We determined the in vitro susceptibilities of 314 strains of Candida spp., representing 13 species rarely isolated from blood, to posaconazole and voriconazole as well as four licensed systemic antifungal agents (amphotericin B, flucytosine, fluconazole, and itraconazole). The organisms included 153 isolates of C. krusei, 67 isolates of C. lusitaniae, 48 isolates of C. guilliermondii, 10 isolates of C. famata, 10 isolates of C. kefyr, 6 isolates of C. pelliculosa, 5 isolates of C. rugosa, 4 isolates of C. lipolytica, 3 isolates of C. dubliniensis, 3 isolates of C. inconspicua, 2 isolates of C. sake, and 1 isolate each of C. lambica, C. norvegensis, and C. zeylanoides. MIC determinations were made by the National Committee for Clinical Laboratory Standards reference broth microdilution method and Etest (amphotericin B). Resistance to both amphotericin B and fluconazole was observed in strains of C. krusei, C. lusitaniae, C. guilliermondii, C. inconspicua, and C. sake. Resistance to amphotericin B, but not to fluconazole, was also observed among isolates of C. kefyr and C. rugosa. Posaconazole and voriconazole were active (MIC, ≤1 μg/ml) against 94 to 100% of these isolates. In contrast to the more common species of Candida causing bloodstream infection, these rare species appear to be less susceptible to the currently licensed systemic antifungal agents, with the exception of voriconazole. Continued surveillance will be necessary to detect the emergence of these species as more prevalent, resistant pathogens. The new triazoles appear to offer acceptable coverage of uncommon Candida sp. bloodstream infections.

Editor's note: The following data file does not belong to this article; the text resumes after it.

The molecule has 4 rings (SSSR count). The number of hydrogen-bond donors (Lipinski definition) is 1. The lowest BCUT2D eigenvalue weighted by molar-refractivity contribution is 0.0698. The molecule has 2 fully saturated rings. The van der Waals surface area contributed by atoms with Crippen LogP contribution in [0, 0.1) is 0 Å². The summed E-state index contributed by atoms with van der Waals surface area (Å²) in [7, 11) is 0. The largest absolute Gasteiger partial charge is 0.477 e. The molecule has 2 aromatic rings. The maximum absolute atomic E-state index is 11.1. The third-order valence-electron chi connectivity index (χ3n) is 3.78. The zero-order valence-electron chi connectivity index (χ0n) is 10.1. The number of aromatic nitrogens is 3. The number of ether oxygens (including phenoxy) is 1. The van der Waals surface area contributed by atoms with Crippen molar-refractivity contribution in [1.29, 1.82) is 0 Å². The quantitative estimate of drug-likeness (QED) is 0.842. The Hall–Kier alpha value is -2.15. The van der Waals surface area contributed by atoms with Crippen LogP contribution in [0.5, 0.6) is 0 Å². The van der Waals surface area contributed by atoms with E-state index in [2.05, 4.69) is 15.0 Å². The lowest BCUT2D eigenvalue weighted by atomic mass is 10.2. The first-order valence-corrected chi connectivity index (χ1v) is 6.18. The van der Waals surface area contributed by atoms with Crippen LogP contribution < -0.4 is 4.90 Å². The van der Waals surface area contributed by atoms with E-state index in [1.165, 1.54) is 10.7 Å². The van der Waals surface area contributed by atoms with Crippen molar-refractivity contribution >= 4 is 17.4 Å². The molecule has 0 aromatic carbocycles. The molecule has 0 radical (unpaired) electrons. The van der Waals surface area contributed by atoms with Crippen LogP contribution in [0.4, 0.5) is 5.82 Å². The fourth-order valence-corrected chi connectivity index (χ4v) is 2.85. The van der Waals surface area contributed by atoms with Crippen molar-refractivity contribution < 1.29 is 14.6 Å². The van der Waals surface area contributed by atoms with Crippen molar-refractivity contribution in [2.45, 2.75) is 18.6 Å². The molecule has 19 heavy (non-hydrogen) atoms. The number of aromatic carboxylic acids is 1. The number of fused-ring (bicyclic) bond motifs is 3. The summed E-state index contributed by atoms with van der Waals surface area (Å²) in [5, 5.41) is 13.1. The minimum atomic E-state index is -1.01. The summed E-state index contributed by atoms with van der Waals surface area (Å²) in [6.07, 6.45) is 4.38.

ASJC Scopus subject areas
- Microbiology (medical)